JpGU-AGU Joint Meeting 2017

Presentation information

[EJ] Oral

P (Space and Planetary Sciences) » P-PS Planetary Sciences

[P-PS04] [EJ] New developments of planetary sciences with ALMA

Wed. May 24, 2017 9:00 AM - 10:30 AM A04 (Tokyo Bay Makuhari Hall)

convener:Munetake Momose(The College of Science, Ibaraki University), Hiroshi Kobayashi(Department of Physics, Nagoya University), Masumi Shimojo(National Astronomical Observatory of Japan), Hideko Nomura(Department of Earth and Planetary Sciences, Tokyo Institute of Technology), Chairperson:Munetake MOMOSE(The College of Science, Ibaraki University)

9:15 AM - 9:30 AM

[PPS04-02] millimeter-wave polarization as a tool of investigating the planet formation

★Invited papers

*Akimasa Kataoka1,3, Takashi Tsukagoshi2, Munetake Momose2, Hiroshi Nagai3, Takayuki Muto4, Cornelis Dullemond1, Adriana Pohl1,5, Misato Fukagawa6, Hiroshi Shibai7, Tomoyuki Hanawa8, Koji Murakawa9 (1.Heidelberg University, 2.Ibaraki Univerisity, 3.National Astronomical Observatory of Japan, 4.Kogakuin University, 5.Max-Planck Institute for Astronomy, 6.Nagoya University, 7.Osaka University, 8.Chiba University, 9.Osaka Sangyo University)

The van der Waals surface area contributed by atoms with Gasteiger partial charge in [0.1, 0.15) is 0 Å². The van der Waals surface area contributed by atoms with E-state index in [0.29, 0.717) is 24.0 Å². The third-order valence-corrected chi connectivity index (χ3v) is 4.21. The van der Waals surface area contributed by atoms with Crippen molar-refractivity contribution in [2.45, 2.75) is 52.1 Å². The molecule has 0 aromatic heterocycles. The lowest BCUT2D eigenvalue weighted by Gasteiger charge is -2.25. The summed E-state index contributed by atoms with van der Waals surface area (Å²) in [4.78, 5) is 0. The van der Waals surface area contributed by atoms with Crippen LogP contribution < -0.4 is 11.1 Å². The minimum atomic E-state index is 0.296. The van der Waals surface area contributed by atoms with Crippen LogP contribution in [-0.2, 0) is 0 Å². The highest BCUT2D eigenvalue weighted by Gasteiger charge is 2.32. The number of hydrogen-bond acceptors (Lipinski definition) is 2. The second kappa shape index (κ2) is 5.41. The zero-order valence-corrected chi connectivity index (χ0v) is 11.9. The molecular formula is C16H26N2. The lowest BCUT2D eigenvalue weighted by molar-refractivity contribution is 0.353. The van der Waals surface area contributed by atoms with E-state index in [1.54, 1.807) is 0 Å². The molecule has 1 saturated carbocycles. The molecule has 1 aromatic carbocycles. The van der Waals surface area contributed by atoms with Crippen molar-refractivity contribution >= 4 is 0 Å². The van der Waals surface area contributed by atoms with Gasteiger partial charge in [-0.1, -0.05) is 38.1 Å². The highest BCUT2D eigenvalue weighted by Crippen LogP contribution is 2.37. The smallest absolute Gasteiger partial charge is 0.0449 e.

Keywords:protoplanetary disks, polarization, dust

Constraining the grain size in protoplanetary disks is a key to understand the first stage of planet formation. The grain size has been estimated by measuring the spectral index at millimeter wavelengths, while it has huge uncertainties. Here, we propose that millimeter-wave polarization is another method to constrain the grain size. We show that thermal dust emission is scattered off of other dust grains and the residual polarization is up to 2.5 %, which is detectable with ALMA. This self-scattering polarization is efficient only if the maximum grain size is comparable to the wavelengths. Therefore, we can constrain the grain size from millimeter-wave polarization of protoplanetary disks. Furthermore, we have observed the protoplanetary disk around HD 142527 with ALMA polarization mode, and found the evidence of the self-scattering plays a role in the protoplanetary disk. We will also discuss what is the essential observations to distinguish the mechanisms between the self-scattering and magnetic field alignment and what is needed for future observations.